and Yaroslavl honouring members of the team and others killed in last
year's Lokomotiv Jaroslavl air disaster. The crash claimed the lives of
44 people, including three Czech players. One of them, Karel Rachunek,
was a Zlin native. Areas where the regions of Zlin and Yaroslavl could
cooperate in the future include tourism, the spa business, agriculture,
industry, and job creation.

Klaus gives lecture on academic soil questioning wisdom of further EU

Czech President Vaclav Klaus reiterated his stance on the European
Union and further integration on Friday in a lecture at the Institute
of Chemical Technology in Prague. In a hall packed with students, the
president, relishing the chance to speak on academic soil, criticised
this year's awarding of the Nobel Peace Prize to the EU, arguing the
reasoning behind cause-and-effect was faulty. In his view the EU exists
because there is peace in Europe and not because it was a guarantor of
it. Mr Klaus, long opposed to further EU integration, argued that
further integration was no guarantee of greater economic prosperity,
calling it a "dead end". Mr Klaus steps down as Czech president next
March; 11 candidates will face off in a first round in the country's
direct presidential election in January.

Textile fire at dump site being monitored by fire fighters

Fire fighters are keeping a close eye on a blaze that broke out at a
dumpsite in the region of Liberec, north Bohemia, preventing it from
spreading to similar nearby facilities. Burning in a sheet metal hall
are between 2,500 to 3,000 tonnes of textiles thought to originally
have been from Germany. Experts estimate that it will take two or three
days for the fire to run its course. The fire broke out on Friday
afternoon and spread rapidly throughout the hall, the mayor of Bulovka,
the village hosting the dumpsite, confirmed. The mayor refused to
speculate whether the fire had been set intentionally. The hall is 60
by 20 metres; textiles inside are piled five or six metres high.
According to experts the temperature inside is over 1000 degrees


Partly cloudy skies with sunny periods are expected at the start of the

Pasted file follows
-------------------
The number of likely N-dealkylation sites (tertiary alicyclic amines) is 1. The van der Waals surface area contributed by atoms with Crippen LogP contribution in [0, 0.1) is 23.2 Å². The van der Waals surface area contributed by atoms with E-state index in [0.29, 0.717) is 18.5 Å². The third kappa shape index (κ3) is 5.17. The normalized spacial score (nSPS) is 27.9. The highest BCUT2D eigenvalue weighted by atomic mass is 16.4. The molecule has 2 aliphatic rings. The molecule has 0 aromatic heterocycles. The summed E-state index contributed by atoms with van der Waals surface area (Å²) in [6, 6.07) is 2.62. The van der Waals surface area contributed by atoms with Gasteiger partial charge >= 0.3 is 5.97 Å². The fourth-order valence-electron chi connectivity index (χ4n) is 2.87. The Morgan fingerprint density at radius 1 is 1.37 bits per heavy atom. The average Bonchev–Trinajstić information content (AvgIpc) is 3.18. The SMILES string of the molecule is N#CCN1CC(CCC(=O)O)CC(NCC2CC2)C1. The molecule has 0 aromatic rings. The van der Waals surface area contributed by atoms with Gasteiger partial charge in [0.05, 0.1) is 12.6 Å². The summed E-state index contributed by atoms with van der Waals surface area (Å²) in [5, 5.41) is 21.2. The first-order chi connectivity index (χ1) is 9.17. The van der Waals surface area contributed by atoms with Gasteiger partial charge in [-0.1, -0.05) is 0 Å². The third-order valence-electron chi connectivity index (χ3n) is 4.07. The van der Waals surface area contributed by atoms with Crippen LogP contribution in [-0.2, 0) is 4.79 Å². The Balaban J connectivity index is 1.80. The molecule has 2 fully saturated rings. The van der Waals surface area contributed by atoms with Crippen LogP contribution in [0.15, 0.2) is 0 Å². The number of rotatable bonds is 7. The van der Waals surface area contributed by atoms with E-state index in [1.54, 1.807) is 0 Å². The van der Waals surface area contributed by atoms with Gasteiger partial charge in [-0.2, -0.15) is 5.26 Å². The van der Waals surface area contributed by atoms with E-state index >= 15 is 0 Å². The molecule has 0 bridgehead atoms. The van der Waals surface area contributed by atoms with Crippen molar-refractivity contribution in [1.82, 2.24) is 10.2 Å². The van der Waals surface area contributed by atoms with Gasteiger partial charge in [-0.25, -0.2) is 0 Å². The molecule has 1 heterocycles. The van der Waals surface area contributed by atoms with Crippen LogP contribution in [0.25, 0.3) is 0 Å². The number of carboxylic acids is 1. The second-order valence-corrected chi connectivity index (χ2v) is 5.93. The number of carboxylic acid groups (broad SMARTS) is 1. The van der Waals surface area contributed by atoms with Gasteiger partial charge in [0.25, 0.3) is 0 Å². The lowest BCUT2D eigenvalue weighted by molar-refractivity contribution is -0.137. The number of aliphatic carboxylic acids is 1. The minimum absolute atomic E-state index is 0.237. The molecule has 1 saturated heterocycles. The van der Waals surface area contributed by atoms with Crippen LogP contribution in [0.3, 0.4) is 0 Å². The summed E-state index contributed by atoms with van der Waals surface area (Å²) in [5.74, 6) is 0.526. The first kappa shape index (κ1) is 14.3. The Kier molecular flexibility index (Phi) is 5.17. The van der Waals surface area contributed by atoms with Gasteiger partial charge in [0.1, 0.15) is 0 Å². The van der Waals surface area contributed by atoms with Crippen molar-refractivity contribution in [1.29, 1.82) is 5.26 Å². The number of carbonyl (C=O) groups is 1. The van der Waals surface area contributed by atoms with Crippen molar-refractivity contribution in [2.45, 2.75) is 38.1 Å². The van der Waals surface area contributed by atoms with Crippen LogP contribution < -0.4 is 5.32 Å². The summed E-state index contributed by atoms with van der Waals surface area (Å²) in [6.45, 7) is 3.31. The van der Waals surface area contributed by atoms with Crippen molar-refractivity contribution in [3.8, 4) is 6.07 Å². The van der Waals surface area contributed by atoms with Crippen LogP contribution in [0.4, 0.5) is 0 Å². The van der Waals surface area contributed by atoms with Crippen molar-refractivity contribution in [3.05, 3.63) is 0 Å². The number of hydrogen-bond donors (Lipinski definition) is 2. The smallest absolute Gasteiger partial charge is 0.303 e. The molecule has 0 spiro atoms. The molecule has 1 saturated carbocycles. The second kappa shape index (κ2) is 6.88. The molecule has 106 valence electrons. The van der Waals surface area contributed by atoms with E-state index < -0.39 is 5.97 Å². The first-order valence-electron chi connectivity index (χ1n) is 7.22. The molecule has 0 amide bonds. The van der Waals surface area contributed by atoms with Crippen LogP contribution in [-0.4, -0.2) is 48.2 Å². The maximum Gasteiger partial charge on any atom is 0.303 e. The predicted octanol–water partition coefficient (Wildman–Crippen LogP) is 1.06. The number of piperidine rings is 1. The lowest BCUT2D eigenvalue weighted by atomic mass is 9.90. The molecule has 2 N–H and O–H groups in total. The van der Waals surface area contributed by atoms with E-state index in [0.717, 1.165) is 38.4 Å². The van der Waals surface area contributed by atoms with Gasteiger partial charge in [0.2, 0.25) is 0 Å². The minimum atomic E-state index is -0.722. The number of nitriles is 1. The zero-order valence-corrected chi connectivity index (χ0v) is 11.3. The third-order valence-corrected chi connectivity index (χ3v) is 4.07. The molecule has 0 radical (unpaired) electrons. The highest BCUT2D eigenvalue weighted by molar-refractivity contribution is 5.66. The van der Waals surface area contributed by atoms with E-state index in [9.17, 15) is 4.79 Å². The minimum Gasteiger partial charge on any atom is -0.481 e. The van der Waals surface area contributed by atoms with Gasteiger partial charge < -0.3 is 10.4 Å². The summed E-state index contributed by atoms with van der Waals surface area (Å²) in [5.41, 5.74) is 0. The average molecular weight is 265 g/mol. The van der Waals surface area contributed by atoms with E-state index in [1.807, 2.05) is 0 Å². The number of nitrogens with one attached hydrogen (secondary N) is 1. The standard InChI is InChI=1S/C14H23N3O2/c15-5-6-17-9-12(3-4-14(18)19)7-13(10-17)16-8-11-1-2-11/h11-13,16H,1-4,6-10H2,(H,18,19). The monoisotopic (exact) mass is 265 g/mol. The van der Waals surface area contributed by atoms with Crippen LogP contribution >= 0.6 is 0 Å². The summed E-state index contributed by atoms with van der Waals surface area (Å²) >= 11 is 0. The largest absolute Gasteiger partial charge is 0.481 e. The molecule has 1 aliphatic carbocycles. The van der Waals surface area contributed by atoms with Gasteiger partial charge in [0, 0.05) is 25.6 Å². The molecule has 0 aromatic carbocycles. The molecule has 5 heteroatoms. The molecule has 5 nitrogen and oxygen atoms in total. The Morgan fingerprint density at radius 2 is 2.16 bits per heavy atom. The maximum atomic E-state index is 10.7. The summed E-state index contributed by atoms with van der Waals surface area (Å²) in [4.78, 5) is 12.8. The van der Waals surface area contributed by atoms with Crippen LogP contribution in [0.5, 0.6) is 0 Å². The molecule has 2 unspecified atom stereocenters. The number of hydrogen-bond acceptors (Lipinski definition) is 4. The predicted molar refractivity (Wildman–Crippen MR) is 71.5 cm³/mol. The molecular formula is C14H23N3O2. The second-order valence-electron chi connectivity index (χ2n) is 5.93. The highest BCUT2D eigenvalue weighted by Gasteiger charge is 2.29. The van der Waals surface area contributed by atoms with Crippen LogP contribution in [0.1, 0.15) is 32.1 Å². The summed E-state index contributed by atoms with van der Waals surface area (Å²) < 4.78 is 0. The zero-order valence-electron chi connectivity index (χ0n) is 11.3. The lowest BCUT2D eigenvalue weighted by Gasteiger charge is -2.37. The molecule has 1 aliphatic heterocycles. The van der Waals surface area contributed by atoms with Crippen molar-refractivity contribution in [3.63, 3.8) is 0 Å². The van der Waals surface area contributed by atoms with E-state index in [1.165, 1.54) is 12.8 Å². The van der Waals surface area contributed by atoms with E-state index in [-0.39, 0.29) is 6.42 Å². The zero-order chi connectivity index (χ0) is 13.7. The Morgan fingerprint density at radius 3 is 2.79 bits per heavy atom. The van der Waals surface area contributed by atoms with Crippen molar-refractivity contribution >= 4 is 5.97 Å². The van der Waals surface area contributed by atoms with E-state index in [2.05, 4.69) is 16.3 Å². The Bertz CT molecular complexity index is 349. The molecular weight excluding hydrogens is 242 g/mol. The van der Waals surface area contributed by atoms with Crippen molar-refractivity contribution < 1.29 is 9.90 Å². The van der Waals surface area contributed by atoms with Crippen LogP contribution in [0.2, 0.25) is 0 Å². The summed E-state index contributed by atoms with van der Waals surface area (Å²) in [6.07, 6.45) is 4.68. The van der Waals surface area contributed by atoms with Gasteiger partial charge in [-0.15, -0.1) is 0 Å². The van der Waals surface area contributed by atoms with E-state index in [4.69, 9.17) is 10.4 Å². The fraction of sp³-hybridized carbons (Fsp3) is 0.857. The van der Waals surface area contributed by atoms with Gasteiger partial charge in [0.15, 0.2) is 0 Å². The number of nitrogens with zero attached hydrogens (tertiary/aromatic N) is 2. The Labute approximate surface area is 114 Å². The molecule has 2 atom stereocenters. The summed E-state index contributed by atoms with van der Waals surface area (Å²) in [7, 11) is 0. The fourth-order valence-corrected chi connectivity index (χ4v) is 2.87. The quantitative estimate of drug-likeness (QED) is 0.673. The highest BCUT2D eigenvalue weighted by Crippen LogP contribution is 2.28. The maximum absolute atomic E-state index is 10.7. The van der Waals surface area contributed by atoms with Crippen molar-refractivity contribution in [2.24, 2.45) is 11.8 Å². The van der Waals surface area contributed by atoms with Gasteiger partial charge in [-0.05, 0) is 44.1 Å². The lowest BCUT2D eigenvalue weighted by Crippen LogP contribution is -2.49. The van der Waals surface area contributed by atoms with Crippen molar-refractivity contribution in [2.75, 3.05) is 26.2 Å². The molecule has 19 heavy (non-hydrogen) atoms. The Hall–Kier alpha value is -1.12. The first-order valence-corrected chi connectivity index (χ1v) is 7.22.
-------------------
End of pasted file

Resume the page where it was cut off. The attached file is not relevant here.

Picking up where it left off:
weekend; daytime temperatures should reach highs of around 8 degrees

Articles posted on today
Alex Zucker: the challenge of making translations visible

We have featured plenty of contemporary Czech novelists in this
programme over the last decade, but we should spare a thought for their
translators, patiently working at home alone, struggling at a craft
every bit as challenging as alchemy. In Czech Books this week, David
Vaughan talks to a translator who has done more than any other to bring
the middle and younger generation of Czech novelists to
English-speaking readers.
Magazine 10.11.2012

A miniature copy of the wax heart made in remembrance of the late
Vaclav Havel is to be donated to the Czech-American community in
Chicago; a Czech police officer is caught smuggling turtles from Hong
Kong to the Czech Republic and, somewhat unusual garden architecture
with a Soviet armoured vehicle in the front line. Find out more in
Neighbours in a foreign country: a new border divides villages in two

After the split of Czechoslovakia at the beginning of 1993, Radio
Prague devoted several programmes to the impact of the new border on
ordinary people's lives. For most, life stayed much the same, but the
split did have a very real impact on people living close to the border,
and on Czechs living in Slovakia or vice versa. Here is one Slovak
student, settled in the Czech Republic, talking to Radio Prague a few
months after the split: